Oculus Rift’s development team is looking into ways to reduce or nullify simulation sickness, a motion sickness-like side effect of VR headset use which affects some users.
During a GDC Europe talk, as reported by Polygon, Oculus Rift’s Nate Mitchell said the team is working on a solution.
“In motion sickness there’s all this motion but you don’t visually perceive the walls and ceilings are moving. This is what creates the conflict that makes you dizzy. With simulator sickness it’s basically the inverse. These are all the things you want to avoid as game developers,” he said.
“VR systems still have a long way to go here, but this is the sort of thing developers like Oculus need to make.”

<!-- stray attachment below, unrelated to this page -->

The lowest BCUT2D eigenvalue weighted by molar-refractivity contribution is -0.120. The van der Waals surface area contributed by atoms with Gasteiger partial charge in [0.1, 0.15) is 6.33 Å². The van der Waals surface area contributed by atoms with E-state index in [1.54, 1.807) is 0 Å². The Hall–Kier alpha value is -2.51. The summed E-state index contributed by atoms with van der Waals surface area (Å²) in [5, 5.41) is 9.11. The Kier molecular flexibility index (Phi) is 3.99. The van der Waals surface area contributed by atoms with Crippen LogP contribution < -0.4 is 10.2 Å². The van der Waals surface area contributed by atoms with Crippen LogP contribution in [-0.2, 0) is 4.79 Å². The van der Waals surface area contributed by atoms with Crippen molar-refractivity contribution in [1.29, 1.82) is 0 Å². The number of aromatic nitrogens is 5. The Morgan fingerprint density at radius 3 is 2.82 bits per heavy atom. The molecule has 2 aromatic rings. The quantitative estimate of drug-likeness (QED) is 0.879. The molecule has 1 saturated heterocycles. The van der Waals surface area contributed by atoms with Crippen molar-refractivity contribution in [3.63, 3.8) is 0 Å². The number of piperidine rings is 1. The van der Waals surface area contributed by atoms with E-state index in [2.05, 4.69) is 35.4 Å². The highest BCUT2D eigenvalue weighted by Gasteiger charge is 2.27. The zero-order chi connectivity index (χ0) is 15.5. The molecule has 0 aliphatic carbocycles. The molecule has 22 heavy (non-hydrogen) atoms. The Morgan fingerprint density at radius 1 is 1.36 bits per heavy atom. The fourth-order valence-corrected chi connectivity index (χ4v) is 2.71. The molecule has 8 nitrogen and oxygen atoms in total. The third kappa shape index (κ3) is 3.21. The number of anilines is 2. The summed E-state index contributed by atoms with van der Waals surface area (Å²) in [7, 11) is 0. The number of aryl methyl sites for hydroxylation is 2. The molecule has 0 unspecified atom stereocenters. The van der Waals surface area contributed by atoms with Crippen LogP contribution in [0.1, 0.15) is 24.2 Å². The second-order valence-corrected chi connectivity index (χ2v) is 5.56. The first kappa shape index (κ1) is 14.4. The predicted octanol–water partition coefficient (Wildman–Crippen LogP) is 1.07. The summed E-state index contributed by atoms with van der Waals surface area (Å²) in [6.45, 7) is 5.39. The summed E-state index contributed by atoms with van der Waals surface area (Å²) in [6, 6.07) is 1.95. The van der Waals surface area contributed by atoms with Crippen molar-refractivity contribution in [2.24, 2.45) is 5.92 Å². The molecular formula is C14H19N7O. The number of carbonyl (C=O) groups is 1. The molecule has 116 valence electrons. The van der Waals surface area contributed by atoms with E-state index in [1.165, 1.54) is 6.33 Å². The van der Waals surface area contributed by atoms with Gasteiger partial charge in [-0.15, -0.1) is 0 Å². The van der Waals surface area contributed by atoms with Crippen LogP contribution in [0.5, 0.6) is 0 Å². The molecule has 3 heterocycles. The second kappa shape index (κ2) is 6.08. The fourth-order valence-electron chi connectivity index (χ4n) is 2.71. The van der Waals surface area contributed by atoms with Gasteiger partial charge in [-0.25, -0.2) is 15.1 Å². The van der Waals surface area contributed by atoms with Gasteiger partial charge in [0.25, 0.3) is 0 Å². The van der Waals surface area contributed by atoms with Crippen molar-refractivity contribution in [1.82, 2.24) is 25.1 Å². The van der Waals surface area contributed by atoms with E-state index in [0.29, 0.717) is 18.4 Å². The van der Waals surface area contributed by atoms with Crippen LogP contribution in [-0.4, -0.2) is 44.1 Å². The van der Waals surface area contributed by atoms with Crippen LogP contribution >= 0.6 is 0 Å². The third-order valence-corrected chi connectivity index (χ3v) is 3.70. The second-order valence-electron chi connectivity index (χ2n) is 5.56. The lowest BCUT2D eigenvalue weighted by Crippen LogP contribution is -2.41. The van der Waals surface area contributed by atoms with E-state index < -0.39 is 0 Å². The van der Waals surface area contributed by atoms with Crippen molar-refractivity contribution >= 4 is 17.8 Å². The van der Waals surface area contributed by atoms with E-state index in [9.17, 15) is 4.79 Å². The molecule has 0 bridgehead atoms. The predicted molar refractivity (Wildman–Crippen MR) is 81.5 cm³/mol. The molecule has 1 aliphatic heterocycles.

Neither motion sickness nor simulation sickness are well understood; only some people experience either or both, and there’s no real cure, treatment or preventative besides “don’t participate in activities that cause it”. Mitchell listed the kinds of graphical effects which are likely to trigger simulation sickness – backwards or quick lateral movement, changes in altitude like staircases, minimal shifts to the horizon line and debatably head bob.